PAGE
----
I began to unpack the car, when Jane asked why I did not try the stretch of Clear Creek that a pickle ball acquaintance recommended. I pondered the question and decided that Thursday, August 28, was a day to experiment with a different section of water. I restored my fishing gear to the car, stuffed my lunch in the Coors insulated bag, filled my hydration bladder, and departed for an adventure on Clear Creek. I arrived at my chosen destination at 10:30AM, and by the time I assembled my Orvis Access four weight and tugged on my waders and hiked .5 miles downstream, I was primed to fish by 11:00AM.

Let’s Begin

By late morning, Thursday developed into another hot day with temperatures in the eighties at my high elevation location. I wore my waders, because I was not familiar with the vegetation and terrain, but I soon regretted that decision. The creek was clear and cold and fairly narrow, but enough volume tumbled over the rocky stream bed to create abundant quantities of deep pools, runs and pockets. I would characterize my mood as moderately optimistic, but I was obviously excited to sample a new area.

Glassy Clear Pool

I tied a light brown-olive size 14 stimulator to my line, and in a short amount of time I experienced two refusals and two temporary connections. Clearly the bushy attractor fly caught the attention of the fish, but the takes seemed to be very tentative thus explaining the brief nature of the encounters. When refusals become the prevalent fish response, my first response is to down size, and in this case I accomplished that by exchanging the stimulator for a size 16 deer hair caddis with an olive-brown body. The small low riding caddis clicked, and I began landing stunning cutthroat trout from the small stream. The trout measured between eight and twelve inches, but they were a pleasant surprise, and their colors were vivid in the dry high country environment.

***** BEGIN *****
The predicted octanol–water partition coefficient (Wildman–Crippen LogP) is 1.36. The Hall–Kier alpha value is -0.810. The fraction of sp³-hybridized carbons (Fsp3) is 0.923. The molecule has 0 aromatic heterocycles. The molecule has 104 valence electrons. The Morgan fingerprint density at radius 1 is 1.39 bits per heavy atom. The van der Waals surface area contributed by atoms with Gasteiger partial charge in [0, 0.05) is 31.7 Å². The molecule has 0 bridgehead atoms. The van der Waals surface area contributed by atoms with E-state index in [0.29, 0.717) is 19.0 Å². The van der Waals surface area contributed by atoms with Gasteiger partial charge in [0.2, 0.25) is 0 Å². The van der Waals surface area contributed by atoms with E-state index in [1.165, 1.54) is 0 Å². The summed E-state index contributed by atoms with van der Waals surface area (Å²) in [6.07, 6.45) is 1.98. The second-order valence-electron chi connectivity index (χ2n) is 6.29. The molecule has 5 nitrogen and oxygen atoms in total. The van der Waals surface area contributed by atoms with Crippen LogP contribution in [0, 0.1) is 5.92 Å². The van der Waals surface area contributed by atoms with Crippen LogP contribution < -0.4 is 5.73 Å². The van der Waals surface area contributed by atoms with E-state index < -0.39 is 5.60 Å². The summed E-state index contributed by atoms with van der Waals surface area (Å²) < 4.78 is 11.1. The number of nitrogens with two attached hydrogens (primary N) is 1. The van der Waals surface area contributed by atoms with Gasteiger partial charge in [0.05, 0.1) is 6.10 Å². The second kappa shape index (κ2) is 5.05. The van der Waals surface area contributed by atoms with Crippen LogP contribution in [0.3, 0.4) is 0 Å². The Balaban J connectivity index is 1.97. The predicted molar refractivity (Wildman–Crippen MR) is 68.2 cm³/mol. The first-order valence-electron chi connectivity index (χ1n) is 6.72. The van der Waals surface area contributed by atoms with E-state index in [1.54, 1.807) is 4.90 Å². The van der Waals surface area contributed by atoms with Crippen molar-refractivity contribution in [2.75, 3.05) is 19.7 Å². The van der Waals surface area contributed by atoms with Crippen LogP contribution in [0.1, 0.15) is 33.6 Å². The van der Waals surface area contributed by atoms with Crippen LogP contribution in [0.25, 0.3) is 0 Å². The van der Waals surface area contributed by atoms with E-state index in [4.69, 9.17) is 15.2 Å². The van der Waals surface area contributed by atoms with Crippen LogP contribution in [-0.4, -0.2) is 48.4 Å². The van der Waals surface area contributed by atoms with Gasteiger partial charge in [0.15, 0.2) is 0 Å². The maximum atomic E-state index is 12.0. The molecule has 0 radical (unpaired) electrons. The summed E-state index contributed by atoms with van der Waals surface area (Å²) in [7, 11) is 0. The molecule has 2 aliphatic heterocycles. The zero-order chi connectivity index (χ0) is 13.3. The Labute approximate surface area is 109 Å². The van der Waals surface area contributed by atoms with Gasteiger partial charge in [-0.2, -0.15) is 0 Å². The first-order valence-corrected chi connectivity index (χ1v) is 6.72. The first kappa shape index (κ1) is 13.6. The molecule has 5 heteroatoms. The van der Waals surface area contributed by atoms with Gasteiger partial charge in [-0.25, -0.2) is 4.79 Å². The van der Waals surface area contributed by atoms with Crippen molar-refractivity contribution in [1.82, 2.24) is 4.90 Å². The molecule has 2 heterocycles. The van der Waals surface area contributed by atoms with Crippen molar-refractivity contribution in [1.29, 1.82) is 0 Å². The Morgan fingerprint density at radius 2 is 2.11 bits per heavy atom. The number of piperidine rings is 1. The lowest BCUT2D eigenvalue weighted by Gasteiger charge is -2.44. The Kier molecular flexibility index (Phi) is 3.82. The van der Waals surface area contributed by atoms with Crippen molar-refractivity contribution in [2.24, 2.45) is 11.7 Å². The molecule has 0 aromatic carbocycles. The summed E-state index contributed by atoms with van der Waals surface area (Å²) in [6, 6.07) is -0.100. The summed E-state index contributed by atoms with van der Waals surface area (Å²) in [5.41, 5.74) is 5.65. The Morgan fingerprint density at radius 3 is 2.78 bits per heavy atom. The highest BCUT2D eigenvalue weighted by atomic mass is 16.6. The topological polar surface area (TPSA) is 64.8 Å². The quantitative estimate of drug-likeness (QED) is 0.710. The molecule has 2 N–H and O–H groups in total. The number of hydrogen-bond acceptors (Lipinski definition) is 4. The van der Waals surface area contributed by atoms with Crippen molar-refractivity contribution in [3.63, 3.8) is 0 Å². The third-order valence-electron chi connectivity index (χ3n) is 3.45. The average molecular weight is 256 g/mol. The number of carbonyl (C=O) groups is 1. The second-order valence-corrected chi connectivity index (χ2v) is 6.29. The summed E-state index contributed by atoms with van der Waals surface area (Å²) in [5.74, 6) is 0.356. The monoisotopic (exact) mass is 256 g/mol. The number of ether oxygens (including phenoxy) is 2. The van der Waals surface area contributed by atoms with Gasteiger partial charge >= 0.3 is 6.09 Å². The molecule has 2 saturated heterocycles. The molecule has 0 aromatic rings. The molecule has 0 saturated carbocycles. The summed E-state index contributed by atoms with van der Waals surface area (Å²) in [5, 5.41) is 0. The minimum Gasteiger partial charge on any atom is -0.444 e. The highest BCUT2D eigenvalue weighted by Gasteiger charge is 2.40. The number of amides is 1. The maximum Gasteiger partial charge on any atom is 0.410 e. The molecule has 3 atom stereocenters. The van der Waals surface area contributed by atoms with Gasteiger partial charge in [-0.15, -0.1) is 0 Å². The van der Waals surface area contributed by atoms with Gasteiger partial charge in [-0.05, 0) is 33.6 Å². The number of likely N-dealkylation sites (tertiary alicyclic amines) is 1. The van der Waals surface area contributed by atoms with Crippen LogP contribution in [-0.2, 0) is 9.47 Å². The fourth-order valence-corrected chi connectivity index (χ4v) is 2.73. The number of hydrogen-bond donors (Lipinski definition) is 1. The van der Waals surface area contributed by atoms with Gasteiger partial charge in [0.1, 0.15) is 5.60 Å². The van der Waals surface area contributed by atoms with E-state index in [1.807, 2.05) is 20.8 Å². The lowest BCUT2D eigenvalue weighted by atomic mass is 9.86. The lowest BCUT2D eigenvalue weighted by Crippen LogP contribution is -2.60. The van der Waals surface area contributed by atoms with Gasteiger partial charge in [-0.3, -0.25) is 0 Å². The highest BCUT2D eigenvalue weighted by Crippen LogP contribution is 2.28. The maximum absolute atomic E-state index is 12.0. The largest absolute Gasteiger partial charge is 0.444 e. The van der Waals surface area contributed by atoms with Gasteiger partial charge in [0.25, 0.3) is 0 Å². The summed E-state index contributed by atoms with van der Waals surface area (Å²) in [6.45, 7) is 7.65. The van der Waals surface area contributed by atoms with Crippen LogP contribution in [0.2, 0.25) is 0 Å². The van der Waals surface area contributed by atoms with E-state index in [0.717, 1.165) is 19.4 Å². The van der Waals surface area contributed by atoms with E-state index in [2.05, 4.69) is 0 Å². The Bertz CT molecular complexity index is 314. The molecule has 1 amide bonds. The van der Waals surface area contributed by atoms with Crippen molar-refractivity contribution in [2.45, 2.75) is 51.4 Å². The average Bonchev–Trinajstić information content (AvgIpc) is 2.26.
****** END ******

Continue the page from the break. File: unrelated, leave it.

All Day Long 

Many of the trout consumed the caddis, but of course this fly was quite difficult to follow in the dappled shade and sunlight. I grew weary of drying the fly constantly and decided to evaluate a more visible and buoyant option. I knotted a peacock hippie stomper to my line, and almost immediately duped a cutthroat, but after the early success the trout served up a steady stream of refusals. I once again elected to downsize, and I tied a bionic ant to my line. The bionic ant is a foam ant that I tied for the first time this spring during my surgery recovery, and it showed promise, as it fooled two cutties, before I set the hook on water and hurled the fly line into a tall evergreen tree. I quickly determined that the fly was impossible to retrieve, so I yanked hard and broke off the only bionic ant in my MFC fly box. I made a mental note to restock some bionic ants.